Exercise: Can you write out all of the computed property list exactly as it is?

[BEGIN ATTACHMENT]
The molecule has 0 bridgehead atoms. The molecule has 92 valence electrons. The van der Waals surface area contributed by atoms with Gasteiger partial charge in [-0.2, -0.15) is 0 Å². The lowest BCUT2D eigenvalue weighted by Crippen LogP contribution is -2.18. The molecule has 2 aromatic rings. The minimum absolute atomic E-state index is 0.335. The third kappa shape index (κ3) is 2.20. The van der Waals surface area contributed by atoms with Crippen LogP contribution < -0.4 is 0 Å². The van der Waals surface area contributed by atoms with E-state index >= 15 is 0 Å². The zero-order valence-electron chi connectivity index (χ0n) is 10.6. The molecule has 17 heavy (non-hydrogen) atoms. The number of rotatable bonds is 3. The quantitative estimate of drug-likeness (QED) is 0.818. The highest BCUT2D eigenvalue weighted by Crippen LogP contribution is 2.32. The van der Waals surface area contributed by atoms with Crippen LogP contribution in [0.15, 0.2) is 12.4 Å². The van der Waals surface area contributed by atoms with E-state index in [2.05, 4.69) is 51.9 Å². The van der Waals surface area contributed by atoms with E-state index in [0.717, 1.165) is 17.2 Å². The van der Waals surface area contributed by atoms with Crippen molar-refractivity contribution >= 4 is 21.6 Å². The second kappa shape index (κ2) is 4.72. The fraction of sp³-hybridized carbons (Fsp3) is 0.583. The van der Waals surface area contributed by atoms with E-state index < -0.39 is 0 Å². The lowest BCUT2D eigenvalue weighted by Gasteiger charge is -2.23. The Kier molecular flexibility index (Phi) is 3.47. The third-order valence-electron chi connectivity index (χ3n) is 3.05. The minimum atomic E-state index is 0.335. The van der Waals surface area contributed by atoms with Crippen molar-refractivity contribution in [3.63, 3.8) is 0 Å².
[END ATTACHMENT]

The molecule has 0 bridgehead atoms. The molecule has 92 valence electrons. The van der Waals surface area contributed by atoms with Gasteiger partial charge in [-0.2, -0.15) is 0 Å². The lowest BCUT2D eigenvalue weighted by Crippen LogP contribution is -2.18. The molecule has 2 aromatic rings. The minimum absolute atomic E-state index is 0.335. The third kappa shape index (κ3) is 2.20. The van der Waals surface area contributed by atoms with Crippen LogP contribution < -0.4 is 0 Å². The van der Waals surface area contributed by atoms with E-state index >= 15 is 0 Å². The zero-order valence-electron chi connectivity index (χ0n) is 10.6. The molecule has 17 heavy (non-hydrogen) atoms. The number of rotatable bonds is 3. The quantitative estimate of drug-likeness (QED) is 0.818. The highest BCUT2D eigenvalue weighted by Crippen LogP contribution is 2.32. The van der Waals surface area contributed by atoms with Crippen LogP contribution in [0.15, 0.2) is 12.4 Å². The van der Waals surface area contributed by atoms with E-state index in [2.05, 4.69) is 51.9 Å². The van der Waals surface area contributed by atoms with E-state index in [0.717, 1.165) is 17.2 Å². The van der Waals surface area contributed by atoms with Crippen molar-refractivity contribution >= 4 is 21.6 Å². The second kappa shape index (κ2) is 4.72. The fraction of sp³-hybridized carbons (Fsp3) is 0.583. The van der Waals surface area contributed by atoms with E-state index < -0.39 is 0 Å². The lowest BCUT2D eigenvalue weighted by Gasteiger charge is -2.23. The Kier molecular flexibility index (Phi) is 3.47. The third-order valence-electron chi connectivity index (χ3n) is 3.05. The minimum atomic E-state index is 0.335. The van der Waals surface area contributed by atoms with Crippen molar-refractivity contribution in [3.63, 3.8) is 0 Å².